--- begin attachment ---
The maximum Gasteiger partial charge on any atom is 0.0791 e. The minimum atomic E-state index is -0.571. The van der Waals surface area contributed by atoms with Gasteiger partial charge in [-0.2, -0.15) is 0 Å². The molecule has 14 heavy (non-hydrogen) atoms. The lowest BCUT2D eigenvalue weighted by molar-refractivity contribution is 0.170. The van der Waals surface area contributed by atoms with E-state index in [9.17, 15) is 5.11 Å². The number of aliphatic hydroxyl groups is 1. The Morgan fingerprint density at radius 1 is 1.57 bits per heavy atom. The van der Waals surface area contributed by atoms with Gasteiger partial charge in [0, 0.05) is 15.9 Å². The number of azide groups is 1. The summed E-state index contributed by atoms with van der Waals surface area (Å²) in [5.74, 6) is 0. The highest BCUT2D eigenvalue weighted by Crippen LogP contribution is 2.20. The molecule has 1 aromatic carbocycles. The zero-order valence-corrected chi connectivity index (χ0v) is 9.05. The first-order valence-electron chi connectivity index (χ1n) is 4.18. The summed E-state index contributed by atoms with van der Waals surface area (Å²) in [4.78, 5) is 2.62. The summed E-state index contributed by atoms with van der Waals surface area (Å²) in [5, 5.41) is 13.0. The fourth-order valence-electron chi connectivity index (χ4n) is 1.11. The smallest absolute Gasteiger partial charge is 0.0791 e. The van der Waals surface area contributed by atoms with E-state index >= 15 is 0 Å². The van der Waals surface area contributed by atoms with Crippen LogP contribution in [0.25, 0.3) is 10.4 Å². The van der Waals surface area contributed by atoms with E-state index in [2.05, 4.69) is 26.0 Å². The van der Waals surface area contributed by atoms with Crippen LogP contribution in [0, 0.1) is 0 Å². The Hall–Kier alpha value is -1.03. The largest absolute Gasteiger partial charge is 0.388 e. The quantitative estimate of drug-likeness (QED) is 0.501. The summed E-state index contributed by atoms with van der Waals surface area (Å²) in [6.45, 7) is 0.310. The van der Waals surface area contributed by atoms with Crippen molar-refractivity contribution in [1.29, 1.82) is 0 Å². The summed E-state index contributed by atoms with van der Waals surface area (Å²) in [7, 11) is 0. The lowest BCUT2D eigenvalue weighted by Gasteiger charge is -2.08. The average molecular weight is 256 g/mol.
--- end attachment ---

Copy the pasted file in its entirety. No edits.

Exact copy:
The maximum Gasteiger partial charge on any atom is 0.0791 e. The minimum atomic E-state index is -0.571. The van der Waals surface area contributed by atoms with Gasteiger partial charge in [-0.2, -0.15) is 0 Å². The molecule has 14 heavy (non-hydrogen) atoms. The lowest BCUT2D eigenvalue weighted by molar-refractivity contribution is 0.170. The van der Waals surface area contributed by atoms with E-state index in [9.17, 15) is 5.11 Å². The number of aliphatic hydroxyl groups is 1. The Morgan fingerprint density at radius 1 is 1.57 bits per heavy atom. The van der Waals surface area contributed by atoms with Gasteiger partial charge in [0, 0.05) is 15.9 Å². The number of azide groups is 1. The summed E-state index contributed by atoms with van der Waals surface area (Å²) in [5.74, 6) is 0. The highest BCUT2D eigenvalue weighted by Crippen LogP contribution is 2.20. The molecule has 1 aromatic carbocycles. The zero-order valence-corrected chi connectivity index (χ0v) is 9.05. The first-order valence-electron chi connectivity index (χ1n) is 4.18. The summed E-state index contributed by atoms with van der Waals surface area (Å²) in [4.78, 5) is 2.62. The summed E-state index contributed by atoms with van der Waals surface area (Å²) in [5, 5.41) is 13.0. The fourth-order valence-electron chi connectivity index (χ4n) is 1.11. The smallest absolute Gasteiger partial charge is 0.0791 e. The van der Waals surface area contributed by atoms with E-state index >= 15 is 0 Å². The van der Waals surface area contributed by atoms with Crippen LogP contribution in [0.25, 0.3) is 10.4 Å². The van der Waals surface area contributed by atoms with E-state index in [2.05, 4.69) is 26.0 Å². The van der Waals surface area contributed by atoms with Crippen LogP contribution in [0, 0.1) is 0 Å². The Hall–Kier alpha value is -1.03. The largest absolute Gasteiger partial charge is 0.388 e. The quantitative estimate of drug-likeness (QED) is 0.501. The summed E-state index contributed by atoms with van der Waals surface area (Å²) in [6.45, 7) is 0.310. The van der Waals surface area contributed by atoms with Crippen molar-refractivity contribution in [1.29, 1.82) is 0 Å². The summed E-state index contributed by atoms with van der Waals surface area (Å²) in [7, 11) is 0. The lowest BCUT2D eigenvalue weighted by Gasteiger charge is -2.08. The average molecular weight is 256 g/mol.